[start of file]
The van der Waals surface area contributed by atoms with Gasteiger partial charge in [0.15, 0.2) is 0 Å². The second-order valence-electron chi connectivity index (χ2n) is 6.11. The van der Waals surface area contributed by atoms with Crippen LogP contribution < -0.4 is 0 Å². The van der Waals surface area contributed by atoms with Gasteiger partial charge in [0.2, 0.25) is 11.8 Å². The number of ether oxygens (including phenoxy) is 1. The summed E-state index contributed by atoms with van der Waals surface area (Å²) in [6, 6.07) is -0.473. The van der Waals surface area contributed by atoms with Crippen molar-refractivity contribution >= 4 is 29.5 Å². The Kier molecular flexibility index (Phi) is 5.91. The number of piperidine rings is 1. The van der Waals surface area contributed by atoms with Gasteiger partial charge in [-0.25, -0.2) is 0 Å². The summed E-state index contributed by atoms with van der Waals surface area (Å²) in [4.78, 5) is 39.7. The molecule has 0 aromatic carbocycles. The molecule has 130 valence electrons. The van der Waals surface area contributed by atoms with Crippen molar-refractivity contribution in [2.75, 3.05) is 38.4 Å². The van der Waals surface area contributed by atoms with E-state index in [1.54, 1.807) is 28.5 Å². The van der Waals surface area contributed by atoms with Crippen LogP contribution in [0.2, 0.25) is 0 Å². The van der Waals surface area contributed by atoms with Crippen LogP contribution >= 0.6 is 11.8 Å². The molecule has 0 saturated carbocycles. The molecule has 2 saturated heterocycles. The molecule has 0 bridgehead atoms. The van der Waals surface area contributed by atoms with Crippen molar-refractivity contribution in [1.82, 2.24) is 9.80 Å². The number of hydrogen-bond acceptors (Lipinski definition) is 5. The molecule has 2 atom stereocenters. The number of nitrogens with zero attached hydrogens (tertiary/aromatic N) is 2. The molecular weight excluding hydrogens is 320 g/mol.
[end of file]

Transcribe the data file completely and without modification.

The van der Waals surface area contributed by atoms with Gasteiger partial charge in [0.15, 0.2) is 0 Å². The second-order valence-electron chi connectivity index (χ2n) is 6.11. The van der Waals surface area contributed by atoms with Crippen LogP contribution < -0.4 is 0 Å². The van der Waals surface area contributed by atoms with Gasteiger partial charge in [0.2, 0.25) is 11.8 Å². The number of ether oxygens (including phenoxy) is 1. The summed E-state index contributed by atoms with van der Waals surface area (Å²) in [6, 6.07) is -0.473. The van der Waals surface area contributed by atoms with Crippen molar-refractivity contribution >= 4 is 29.5 Å². The Kier molecular flexibility index (Phi) is 5.91. The number of piperidine rings is 1. The van der Waals surface area contributed by atoms with Gasteiger partial charge in [-0.25, -0.2) is 0 Å². The summed E-state index contributed by atoms with van der Waals surface area (Å²) in [4.78, 5) is 39.7. The molecule has 0 aromatic carbocycles. The molecule has 130 valence electrons. The van der Waals surface area contributed by atoms with Crippen molar-refractivity contribution in [2.75, 3.05) is 38.4 Å². The van der Waals surface area contributed by atoms with E-state index in [1.54, 1.807) is 28.5 Å². The van der Waals surface area contributed by atoms with Crippen LogP contribution in [0.2, 0.25) is 0 Å². The van der Waals surface area contributed by atoms with Crippen LogP contribution >= 0.6 is 11.8 Å². The molecule has 0 saturated carbocycles. The molecule has 2 saturated heterocycles. The molecule has 0 bridgehead atoms. The van der Waals surface area contributed by atoms with Crippen molar-refractivity contribution in [1.82, 2.24) is 9.80 Å². The number of hydrogen-bond acceptors (Lipinski definition) is 5. The molecule has 2 atom stereocenters. The number of nitrogens with zero attached hydrogens (tertiary/aromatic N) is 2. The molecular weight excluding hydrogens is 320 g/mol.